Can You Save Your Relationship by Opening it?

Louisa Leontiades Epic Relationships, Unfenced Relationships

‘Can I save my marriage if I open it?’

I replied uneasily, ‘The odds aren’t good.’

‘Well the odds of us staying together as we are, are practically zero anyway,’ my friend said, sniffing her dismissal of my pessimistic prediction. As her marriage has already floundered on the unforgiving seas of an affair, I could see her about to throw caution to the wind. 

I wanted to tell her: Don’t do it… because damn, opening your relationship when it’s working is one of the most difficult things, let alone when it’s in trouble. But her life is hers, not mine and so I was left with a dilemma. To watch as she repeated all the crucifying mistakes that most of us who enter open relationship territory have made, or try to help. She’s not alone. I think one of the biggest reasons that people open their relationship is unresolved conflict and dissatisfaction in an existing relationship.

My own experience – and the experience of many others I’ve talked to – tells me it’s unlikely that opening a relationship will ‘fix it’ (unless the ONLY problem really is an incompatible predilection for non-monogamy and trust me, most people have more than just one thread to their issues). It’s kind of like having a baby for the same reason. You have to relearn everything you thought you knew about what you thought you knew. It is a mind-blowing journey and doing it for the first time, means mistakes. Tons of mistakes. Those mistakes will stress the existing problems in a relationship – you know – those which prompted you to open your relationship (or have a baby) in the first place. Add to the mix insecurity, anxiety, jealousy, possession, entitlement, bake in an atmosphere where you suffer an inability to communicate constructively about potentially explosive emotions and you have a recipe which is likely to fail. And yet…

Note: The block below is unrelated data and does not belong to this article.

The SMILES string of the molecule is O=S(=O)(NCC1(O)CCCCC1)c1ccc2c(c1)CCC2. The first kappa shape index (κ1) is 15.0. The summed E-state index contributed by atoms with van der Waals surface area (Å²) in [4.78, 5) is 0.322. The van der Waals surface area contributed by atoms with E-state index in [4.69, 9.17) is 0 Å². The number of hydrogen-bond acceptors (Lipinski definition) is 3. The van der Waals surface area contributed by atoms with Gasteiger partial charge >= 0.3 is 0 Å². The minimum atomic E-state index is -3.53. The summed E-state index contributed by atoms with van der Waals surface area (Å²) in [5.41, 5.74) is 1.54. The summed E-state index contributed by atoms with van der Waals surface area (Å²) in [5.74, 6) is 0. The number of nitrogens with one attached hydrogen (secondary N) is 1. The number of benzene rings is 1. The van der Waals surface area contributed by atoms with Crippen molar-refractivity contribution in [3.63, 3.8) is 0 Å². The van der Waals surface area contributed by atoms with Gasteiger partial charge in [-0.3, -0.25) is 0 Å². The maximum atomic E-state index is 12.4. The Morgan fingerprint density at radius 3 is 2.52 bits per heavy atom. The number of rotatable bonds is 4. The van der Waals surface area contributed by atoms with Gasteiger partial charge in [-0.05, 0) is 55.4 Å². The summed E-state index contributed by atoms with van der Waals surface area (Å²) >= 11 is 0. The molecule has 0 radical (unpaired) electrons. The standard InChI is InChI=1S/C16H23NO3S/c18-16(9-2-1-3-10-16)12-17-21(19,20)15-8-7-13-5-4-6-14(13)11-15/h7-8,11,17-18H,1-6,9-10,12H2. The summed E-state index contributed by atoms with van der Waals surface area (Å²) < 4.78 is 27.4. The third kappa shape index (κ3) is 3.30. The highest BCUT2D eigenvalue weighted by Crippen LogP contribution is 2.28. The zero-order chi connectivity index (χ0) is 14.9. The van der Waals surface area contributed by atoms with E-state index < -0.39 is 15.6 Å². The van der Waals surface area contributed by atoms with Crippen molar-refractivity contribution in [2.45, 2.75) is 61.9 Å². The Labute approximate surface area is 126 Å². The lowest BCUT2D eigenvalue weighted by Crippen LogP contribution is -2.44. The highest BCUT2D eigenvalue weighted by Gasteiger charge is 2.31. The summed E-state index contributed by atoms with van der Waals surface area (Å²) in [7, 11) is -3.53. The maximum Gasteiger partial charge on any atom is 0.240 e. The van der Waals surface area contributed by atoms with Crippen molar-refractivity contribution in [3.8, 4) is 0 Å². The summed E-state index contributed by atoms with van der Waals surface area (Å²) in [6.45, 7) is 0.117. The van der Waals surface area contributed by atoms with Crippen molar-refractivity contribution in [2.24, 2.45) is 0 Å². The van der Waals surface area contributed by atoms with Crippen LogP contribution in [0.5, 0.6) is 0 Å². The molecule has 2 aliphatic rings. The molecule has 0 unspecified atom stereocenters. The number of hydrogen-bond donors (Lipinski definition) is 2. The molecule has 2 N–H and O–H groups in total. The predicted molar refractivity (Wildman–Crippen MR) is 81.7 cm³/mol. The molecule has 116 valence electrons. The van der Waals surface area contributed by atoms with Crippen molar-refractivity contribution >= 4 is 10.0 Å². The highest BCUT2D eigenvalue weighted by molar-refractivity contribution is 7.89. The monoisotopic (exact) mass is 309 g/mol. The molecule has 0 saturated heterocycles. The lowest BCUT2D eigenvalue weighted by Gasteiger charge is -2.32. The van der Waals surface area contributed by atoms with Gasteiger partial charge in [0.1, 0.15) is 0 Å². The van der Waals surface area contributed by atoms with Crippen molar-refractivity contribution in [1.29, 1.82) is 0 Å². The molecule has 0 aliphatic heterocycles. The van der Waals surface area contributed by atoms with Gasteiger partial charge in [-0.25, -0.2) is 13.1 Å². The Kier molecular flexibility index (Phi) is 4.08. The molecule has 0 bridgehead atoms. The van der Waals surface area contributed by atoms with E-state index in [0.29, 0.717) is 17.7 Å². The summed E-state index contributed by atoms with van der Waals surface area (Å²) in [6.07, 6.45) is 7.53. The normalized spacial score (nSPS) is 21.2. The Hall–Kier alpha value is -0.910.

Whether I want it to happen or not, it does. All the time. I don’t judge. How can I judge when I did it too? It didn’t ‘fix’ the relationship, but it did save us both from a life in denial, taught us amazing lessons and prolonged our marriage for  another two years. That’s not a bad outcome. So here’s the advice I gave her.

  1. Relearn what is required to be absolutely honest

Everyone lies. But lies are usually not told to betray you personally. Lies are used to protect ourselves against the repercussions of making ourselves vulnerable. Lying is a survival mechanism, a product of the evolution that has brought us this far. Going against such a powerful human trait and developing the ability to communicate honestly is difficult. Few will risk being vulnerable if they fear blame, judgement and anger.

Successfully opening up your relationship will require everyone involved to learn to communicate honestly. Just the act of opening the relationship is a first step towards honesty: “I am interested in other people than you…”. This newfound honesty will risk both partners’ safety, and navigating the complicated terrain of open relationships will require sensitivity to the roots and causes of our lies, and how we react to honesty. In my experience, fear, blame, judgement and anger are human reactions to – perceived or real – attack, threat and accusation.